Low unemployment due to boost in courses

Student quality, not quantity, is the issue. – The Tories must have found it a fitting footnote to their conference that the unemployment figures in the UK are currently at their lowest for years.

Student quality, not quantity, is the issue.

The Tories must have found it a fitting footnote to their conference that the unemployment figures in the UK are currently at their lowest for years.

Jeremy Myerson pointed out in his article on design education (DW 6 October) that the number of graphic designers who now graduate each year in the UK matches the actual number of jobs within the industry.

One of the reasons for the apparently rosy unemployment figures is that in the past five years the number of courses and the size of the intake in the higher education system have increased dramatically. This has provided deceptive short-term relief for unemployment figures and a deluge of increasingly poorly educated graduates who have little hope of finding work within their chosen discipline.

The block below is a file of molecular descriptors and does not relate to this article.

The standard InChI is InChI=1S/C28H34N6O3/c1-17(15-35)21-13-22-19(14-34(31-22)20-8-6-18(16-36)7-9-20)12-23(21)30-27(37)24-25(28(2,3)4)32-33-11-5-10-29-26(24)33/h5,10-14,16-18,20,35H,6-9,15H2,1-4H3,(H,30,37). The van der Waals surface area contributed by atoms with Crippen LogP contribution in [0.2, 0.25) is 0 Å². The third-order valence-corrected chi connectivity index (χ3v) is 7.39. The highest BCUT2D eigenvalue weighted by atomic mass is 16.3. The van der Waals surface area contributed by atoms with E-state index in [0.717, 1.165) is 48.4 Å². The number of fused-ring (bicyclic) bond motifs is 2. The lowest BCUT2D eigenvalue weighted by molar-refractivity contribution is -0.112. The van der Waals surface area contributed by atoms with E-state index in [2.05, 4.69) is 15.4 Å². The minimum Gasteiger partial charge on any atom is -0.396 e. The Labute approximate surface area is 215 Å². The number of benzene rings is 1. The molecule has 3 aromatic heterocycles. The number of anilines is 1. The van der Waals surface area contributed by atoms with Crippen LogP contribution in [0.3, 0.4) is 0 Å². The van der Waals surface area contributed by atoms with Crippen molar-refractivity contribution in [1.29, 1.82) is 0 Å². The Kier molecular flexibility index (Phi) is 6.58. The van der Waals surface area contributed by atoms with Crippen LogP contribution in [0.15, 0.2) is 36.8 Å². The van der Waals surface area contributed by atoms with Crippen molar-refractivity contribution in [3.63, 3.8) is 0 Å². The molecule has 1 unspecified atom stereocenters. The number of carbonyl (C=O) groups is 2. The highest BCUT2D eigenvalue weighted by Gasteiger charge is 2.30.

The art and design education system is in no way excluded from this. Under the present system, university faculties are rewarded for the quantity of students taken under their wing, not the quality of their graduates. As a consequence there has been a plethora of new courses, many of which are ill-conceived and under-funded. Faced with a bums-on-seats admissions procedure, coupled with lower tutoring hours, standards tumble – and morale duly follows suit.

This system is unfair to those who could make the most of a top quality higher education and, as Jeremy Myerson points out, it is misleading to those who take up courses in the belief of finding jobs within their chosen discipline. It is surely wrong for a profession to allow itself to be degraded in such a way, and immoral for it to allow Government policies to force it to give so many false hopes.

A strong and vibrant profession cannot be brought about by numbers of graduates, but by the quality of its practitioners, a healthy production base and an understanding clientele. If the diversification of design students into PR, marketing and retail encourages such an understanding, what measures could, or should, be taken to improve the likelihood of a design graduate’s acceptance into such areas over those applying from courses to do with PR, marketing and retail?

Dominic Jones

North Cheam

Surrey

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